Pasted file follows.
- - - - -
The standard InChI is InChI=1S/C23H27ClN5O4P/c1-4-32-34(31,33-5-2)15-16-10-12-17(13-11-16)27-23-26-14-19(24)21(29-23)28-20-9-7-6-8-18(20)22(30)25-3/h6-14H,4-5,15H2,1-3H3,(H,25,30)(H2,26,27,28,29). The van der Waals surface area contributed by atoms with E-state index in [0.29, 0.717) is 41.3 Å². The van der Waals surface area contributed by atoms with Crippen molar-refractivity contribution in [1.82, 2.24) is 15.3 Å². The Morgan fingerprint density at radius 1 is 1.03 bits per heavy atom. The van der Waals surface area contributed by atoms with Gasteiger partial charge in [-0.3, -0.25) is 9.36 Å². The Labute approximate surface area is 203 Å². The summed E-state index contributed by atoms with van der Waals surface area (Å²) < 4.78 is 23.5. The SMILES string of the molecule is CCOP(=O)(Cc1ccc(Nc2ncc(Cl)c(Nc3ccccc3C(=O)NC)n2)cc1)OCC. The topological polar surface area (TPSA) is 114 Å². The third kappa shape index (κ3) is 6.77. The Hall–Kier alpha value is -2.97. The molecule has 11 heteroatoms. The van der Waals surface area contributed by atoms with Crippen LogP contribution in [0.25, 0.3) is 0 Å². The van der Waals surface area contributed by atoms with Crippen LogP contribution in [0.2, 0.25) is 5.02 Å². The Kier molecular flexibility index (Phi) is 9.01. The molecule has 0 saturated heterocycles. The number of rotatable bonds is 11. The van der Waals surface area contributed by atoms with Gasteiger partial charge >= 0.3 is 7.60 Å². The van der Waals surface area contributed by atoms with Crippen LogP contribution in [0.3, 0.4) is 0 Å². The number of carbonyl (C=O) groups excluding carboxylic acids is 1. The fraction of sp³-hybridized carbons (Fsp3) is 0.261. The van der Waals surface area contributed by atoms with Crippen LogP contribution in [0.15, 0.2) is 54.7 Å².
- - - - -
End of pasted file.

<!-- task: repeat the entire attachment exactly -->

The standard InChI is InChI=1S/C23H27ClN5O4P/c1-4-32-34(31,33-5-2)15-16-10-12-17(13-11-16)27-23-26-14-19(24)21(29-23)28-20-9-7-6-8-18(20)22(30)25-3/h6-14H,4-5,15H2,1-3H3,(H,25,30)(H2,26,27,28,29). The van der Waals surface area contributed by atoms with E-state index in [0.29, 0.717) is 41.3 Å². The van der Waals surface area contributed by atoms with Crippen molar-refractivity contribution in [1.82, 2.24) is 15.3 Å². The Morgan fingerprint density at radius 1 is 1.03 bits per heavy atom. The van der Waals surface area contributed by atoms with Gasteiger partial charge in [-0.3, -0.25) is 9.36 Å². The Labute approximate surface area is 203 Å². The summed E-state index contributed by atoms with van der Waals surface area (Å²) < 4.78 is 23.5. The SMILES string of the molecule is CCOP(=O)(Cc1ccc(Nc2ncc(Cl)c(Nc3ccccc3C(=O)NC)n2)cc1)OCC. The topological polar surface area (TPSA) is 114 Å². The third kappa shape index (κ3) is 6.77. The Hall–Kier alpha value is -2.97. The molecule has 11 heteroatoms. The van der Waals surface area contributed by atoms with Crippen LogP contribution in [0.25, 0.3) is 0 Å². The van der Waals surface area contributed by atoms with Crippen LogP contribution in [0.2, 0.25) is 5.02 Å². The Kier molecular flexibility index (Phi) is 9.01. The molecule has 0 saturated heterocycles. The number of rotatable bonds is 11. The van der Waals surface area contributed by atoms with Gasteiger partial charge >= 0.3 is 7.60 Å². The van der Waals surface area contributed by atoms with Crippen LogP contribution in [0.3, 0.4) is 0 Å². The number of carbonyl (C=O) groups excluding carboxylic acids is 1. The fraction of sp³-hybridized carbons (Fsp3) is 0.261. The van der Waals surface area contributed by atoms with Crippen LogP contribution in [0.15, 0.2) is 54.7 Å².